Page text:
Qatar’s government on Thursday raised its forecast for real gross domestic product growth in 2013 to 5.3 per cent from 4.8 per cent, citing changes to its expected output of oil and gas.
The General Secretariat for Development Planning predicted growth of 4.5 per cent next year. In 2012, GDP rose 6.2 per cent.
Pipeline gas production will rise this year and unscheduled shutdowns, which limited energy output in 2012, are unlikely to be repeated, the secretariat said in a report.
“In 2014, upstream oil and gas is expected to contract as output from maturing oil fields tapers off and gas production hits installed-capacity limits,” it said.
The government’s fiscal surplus in Qatar, the world’s top exporter of liquefied natural gas, is expected to drop to 4.7 per cent of GDP in 2014 from an upwardly revised 8.1 per cent this year, the secretariat said. In its previous report last December, it had forecast a 2013 surplus of 5.4 per cent.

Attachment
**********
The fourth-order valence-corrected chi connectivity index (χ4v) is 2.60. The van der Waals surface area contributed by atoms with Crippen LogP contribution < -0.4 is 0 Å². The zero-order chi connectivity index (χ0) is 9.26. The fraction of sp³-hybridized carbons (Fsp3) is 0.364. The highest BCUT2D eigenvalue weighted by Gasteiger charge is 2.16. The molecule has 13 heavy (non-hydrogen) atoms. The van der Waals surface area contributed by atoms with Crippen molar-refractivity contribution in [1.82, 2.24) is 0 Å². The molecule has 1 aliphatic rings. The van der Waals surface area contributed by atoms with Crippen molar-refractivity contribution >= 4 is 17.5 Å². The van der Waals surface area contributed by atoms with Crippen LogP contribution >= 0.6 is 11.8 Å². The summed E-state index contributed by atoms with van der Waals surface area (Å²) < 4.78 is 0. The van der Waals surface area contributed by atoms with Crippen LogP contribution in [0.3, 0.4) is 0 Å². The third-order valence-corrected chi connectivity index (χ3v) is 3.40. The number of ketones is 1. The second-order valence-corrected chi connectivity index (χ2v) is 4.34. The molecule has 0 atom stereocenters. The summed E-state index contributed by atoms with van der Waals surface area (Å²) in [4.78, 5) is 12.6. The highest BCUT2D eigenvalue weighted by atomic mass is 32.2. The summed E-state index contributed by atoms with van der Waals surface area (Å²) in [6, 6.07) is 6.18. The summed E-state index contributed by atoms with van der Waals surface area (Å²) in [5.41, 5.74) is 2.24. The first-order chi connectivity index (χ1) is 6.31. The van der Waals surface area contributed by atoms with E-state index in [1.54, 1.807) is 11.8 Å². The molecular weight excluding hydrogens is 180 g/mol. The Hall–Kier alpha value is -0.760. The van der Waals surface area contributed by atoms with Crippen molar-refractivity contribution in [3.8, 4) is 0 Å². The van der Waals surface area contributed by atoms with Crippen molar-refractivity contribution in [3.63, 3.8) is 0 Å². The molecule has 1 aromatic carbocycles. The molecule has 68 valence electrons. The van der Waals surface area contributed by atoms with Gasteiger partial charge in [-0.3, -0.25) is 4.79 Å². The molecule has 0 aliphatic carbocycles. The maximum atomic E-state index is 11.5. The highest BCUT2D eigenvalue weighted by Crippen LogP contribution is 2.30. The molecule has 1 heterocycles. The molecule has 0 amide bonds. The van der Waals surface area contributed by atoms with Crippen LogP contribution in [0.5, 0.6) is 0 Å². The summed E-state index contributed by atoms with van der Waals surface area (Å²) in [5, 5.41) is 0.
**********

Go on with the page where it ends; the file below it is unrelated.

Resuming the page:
“The overall surplus is expected to narrow in 2014 in the wake of the substantial increases in capital spending needed to keep Qatar’s capital projects on track,” it said.
Qatar plans to spend some $140 billion on infrastructure in the next decade, partly in preparation to host the 2022 World Cup soccer tournament.
Inflation is expected to be 3.6 per cent in both 2013 and 2014, up from 1.8 per cent last year, the secretariat predicted.
“This forecast is consistent with somewhat higher inflation in the second half of 2013, but also anticipates that the accelerating inflationary trend seen since the second quarter of 2012 will peter out by end-2013,” it said.